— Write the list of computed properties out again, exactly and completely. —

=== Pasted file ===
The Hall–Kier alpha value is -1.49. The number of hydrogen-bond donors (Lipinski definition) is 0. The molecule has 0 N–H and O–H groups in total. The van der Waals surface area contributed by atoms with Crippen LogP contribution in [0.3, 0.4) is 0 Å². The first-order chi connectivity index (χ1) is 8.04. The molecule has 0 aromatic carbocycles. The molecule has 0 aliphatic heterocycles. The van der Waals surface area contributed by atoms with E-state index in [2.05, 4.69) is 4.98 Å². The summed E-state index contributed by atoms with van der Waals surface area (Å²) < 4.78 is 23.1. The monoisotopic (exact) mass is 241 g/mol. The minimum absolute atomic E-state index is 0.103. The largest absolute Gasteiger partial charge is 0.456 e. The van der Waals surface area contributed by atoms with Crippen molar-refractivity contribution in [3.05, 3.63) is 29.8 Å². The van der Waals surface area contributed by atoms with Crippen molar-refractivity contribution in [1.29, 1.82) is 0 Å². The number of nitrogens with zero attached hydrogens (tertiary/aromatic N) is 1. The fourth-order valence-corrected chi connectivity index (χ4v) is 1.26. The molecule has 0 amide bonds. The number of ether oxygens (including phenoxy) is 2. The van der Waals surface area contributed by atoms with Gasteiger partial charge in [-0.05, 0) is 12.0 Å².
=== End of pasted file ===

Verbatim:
The Hall–Kier alpha value is -1.49. The number of hydrogen-bond donors (Lipinski definition) is 0. The molecule has 0 N–H and O–H groups in total. The van der Waals surface area contributed by atoms with Crippen LogP contribution in [0.3, 0.4) is 0 Å². The first-order chi connectivity index (χ1) is 8.04. The molecule has 0 aromatic carbocycles. The molecule has 0 aliphatic heterocycles. The van der Waals surface area contributed by atoms with E-state index in [2.05, 4.69) is 4.98 Å². The summed E-state index contributed by atoms with van der Waals surface area (Å²) < 4.78 is 23.1. The monoisotopic (exact) mass is 241 g/mol. The minimum absolute atomic E-state index is 0.103. The largest absolute Gasteiger partial charge is 0.456 e. The van der Waals surface area contributed by atoms with Crippen molar-refractivity contribution in [3.05, 3.63) is 29.8 Å². The van der Waals surface area contributed by atoms with Crippen molar-refractivity contribution in [1.29, 1.82) is 0 Å². The number of nitrogens with zero attached hydrogens (tertiary/aromatic N) is 1. The fourth-order valence-corrected chi connectivity index (χ4v) is 1.26. The molecule has 0 amide bonds. The number of ether oxygens (including phenoxy) is 2. The van der Waals surface area contributed by atoms with Gasteiger partial charge in [-0.05, 0) is 12.0 Å².